The court recognized that the remedy for civil contempt must either insure compliance or compensate for past violations. To insure compliance, it ordered Kearney to turn over the equipment used to manufacture the infringing articles to the United States Marshall for destruction. To grant compensation, it ordered Kearney and Apex to submit to an audit by "a certified public accountant who shall, using standard accepted accounting principles, determine the net profit which would have been realized by Apex Fountain Sales, Inc. utilizing Kearney gross sales figures of infringing fountains," App. at 108, which would then be entered as a judgment in favor of Apex. App. at 109. "Infringing fountains" was defined to include the Moselle and Ameretta "from the date of the consent agreement" and the Grand Chablis "from the date of first manufacture." App. at 109.


On July 19, Kearney filed a Motion for Reconsideration, Extension, and Partial Stay, and submitted an Amended and Amplified Motion for Reconsideration on July 27. The district court denied the motion for reconsideration on August 31. On September 22, Kearney filed a motion for a stay of the audit and the destruction of the equipment pending appeal. The court stayed its order in part on September 30, ordering the Marshall to store the equipment pending appeal but refusing to delay the audit. Kearney filed its appeal on September 30.


In its contempt order, the court stated that the accounting would be done by an independent accountant stipulated to by the parties within fifteen days of the contempt decree. App. at 108. However, since the parties were unable to agree, the court itself appointed one three months later. While the accountant filed the audit report in February 1994, no judgment containing a final dollar amount has been entered.




Apex has filed a motion to dismiss the appeal, arguing that because the amount of money that Kearney owes Apex has not yet been determined, no final judgment has been entered. We agree.3 Our appellate jurisdiction is limited to final decisions. 28 U.S.C. Sec. 1291 (1988). "It is a well-established rule of appellate jurisdiction ... that where liability has been decided but the extent of damage remains undetermined, there is no final order." Sun Shipbuilding & Dry Dock Co. v. Benefits Review Bd., 535 F.2d 758, 760 (3d Cir.1976) (per curiam) (collecting cases); see also Republic Natural Gas Co. v. Oklahoma, 334 U.S. 62, 68, 68 S.Ct. 972, 976, 92 L.Ed. 1212 (1948) ("[T]he requirement of finality has not been met merely because the major issues in a case have been decided and only a few loose ends remain to be tied up--for example, where liability has been determined and all that needs to be adjudicated is the amount of damages."); EEOC v. Delaware Dep't of Health & Social Servs., 865 F.2d 1408, 1413 (3d Cir.1989) ("An order which establishes liability without fixing the amount of recovery is generally not final."); Weiss v. York Hosp., 745 F.2d 786, 802 (3d Cir.1984) ("because ... additional proceedings, including the determination of certain defenses and of damages, are yet to take place, most of these 'judgments' ... are not final within the meaning of 28 U.S.C. Sec. 1291"), cert. denied, 470 U.S. 1060, 105 S.Ct. 1777, 84 L.Ed.2d 836 (1985).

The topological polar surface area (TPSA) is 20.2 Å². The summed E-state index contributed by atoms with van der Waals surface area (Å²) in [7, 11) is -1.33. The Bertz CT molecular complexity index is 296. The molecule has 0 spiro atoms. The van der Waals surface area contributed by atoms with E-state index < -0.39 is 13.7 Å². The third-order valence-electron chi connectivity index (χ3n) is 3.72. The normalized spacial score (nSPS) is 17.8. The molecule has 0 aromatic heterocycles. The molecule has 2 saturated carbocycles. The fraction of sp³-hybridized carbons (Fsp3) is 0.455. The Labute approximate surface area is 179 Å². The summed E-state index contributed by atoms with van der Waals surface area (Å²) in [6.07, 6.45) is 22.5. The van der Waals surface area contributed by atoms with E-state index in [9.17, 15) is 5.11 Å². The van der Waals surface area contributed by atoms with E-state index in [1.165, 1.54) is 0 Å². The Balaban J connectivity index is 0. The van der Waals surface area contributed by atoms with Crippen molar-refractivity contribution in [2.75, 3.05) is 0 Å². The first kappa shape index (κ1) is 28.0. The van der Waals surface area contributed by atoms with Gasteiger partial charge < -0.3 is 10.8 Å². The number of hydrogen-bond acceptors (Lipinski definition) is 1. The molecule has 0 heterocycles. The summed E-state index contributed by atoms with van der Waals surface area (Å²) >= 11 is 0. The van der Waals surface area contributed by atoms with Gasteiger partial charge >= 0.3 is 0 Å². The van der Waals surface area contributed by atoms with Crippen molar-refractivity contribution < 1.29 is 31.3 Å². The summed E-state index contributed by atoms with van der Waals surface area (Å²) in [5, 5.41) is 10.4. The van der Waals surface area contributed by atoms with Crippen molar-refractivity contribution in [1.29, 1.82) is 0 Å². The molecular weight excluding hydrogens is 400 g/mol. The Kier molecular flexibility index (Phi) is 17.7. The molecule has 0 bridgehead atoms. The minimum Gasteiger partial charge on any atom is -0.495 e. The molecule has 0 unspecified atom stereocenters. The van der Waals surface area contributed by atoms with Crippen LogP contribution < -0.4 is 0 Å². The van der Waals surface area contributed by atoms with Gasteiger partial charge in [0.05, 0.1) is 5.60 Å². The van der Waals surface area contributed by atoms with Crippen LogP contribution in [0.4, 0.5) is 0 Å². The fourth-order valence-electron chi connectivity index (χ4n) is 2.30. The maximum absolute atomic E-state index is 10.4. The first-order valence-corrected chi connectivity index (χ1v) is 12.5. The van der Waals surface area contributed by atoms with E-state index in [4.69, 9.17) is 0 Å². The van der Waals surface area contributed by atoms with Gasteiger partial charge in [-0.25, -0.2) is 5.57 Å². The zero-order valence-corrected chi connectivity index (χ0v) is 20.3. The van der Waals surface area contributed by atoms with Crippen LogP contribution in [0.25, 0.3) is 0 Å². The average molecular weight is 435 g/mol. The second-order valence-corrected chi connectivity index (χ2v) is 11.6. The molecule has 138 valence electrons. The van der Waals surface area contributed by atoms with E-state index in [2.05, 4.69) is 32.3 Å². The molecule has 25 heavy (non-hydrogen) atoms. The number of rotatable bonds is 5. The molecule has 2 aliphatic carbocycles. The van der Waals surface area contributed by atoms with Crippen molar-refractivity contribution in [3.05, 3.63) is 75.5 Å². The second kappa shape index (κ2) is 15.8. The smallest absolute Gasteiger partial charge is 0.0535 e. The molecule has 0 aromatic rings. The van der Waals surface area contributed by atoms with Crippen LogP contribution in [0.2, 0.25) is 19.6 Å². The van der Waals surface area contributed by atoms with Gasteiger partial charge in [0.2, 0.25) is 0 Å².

Until the court enters a judgment with the precise amount of damages calculated, the extent of Kearney's liability is unknown. Given the contentiousness of this litigation, it is not surprising that both parties have submitted lengthy motions in the district court objecting to the accountant's findings and seeking a hearing before the court. See Docket Nos. 118, 121, 122, 123, 124, 130, 133. Indeed, the district court has recognized that the parties have factual and legal disputes about the accountant's report and has ordered them to submit to it any evidentiary materials no later than July 15, 1994. Docket No. 135.


It is more than likely that after the district court resolves the issue, one or both parties will dispute the ultimate amount of damages awarded, leading to a second appeal. This would be contrary to the federal judiciary's general policy against piecemeal litigation. "Permitting piecemeal appeals would undermine the independence of the district judge, as well as the special role that individual plays in our judicial system. In addition, the [finality] rule is in accordance with the sensible policy of avoiding the obstruction to just claims that would come from permitting the harassment and cost of a succession of separate appeals from the various rulings to which a litigation may give rise, from its initiation to entry of judgment." Van Cauwenberghe v. Biard, 486 U.S. 517, 521-22 n. 3, 108 S.Ct. 1945, 1949 n. 3, 100 L.Ed.2d 517 (1988) (quotations omitted); see Catlin v. United States, 324 U.S. 229, 233-34, 65 S.Ct. 631, 633-34, 89 L.Ed. 911 (1945) ("The foundation of this policy is not in merely technical conceptions of 'finality.' It is one against piecemeal litigation.").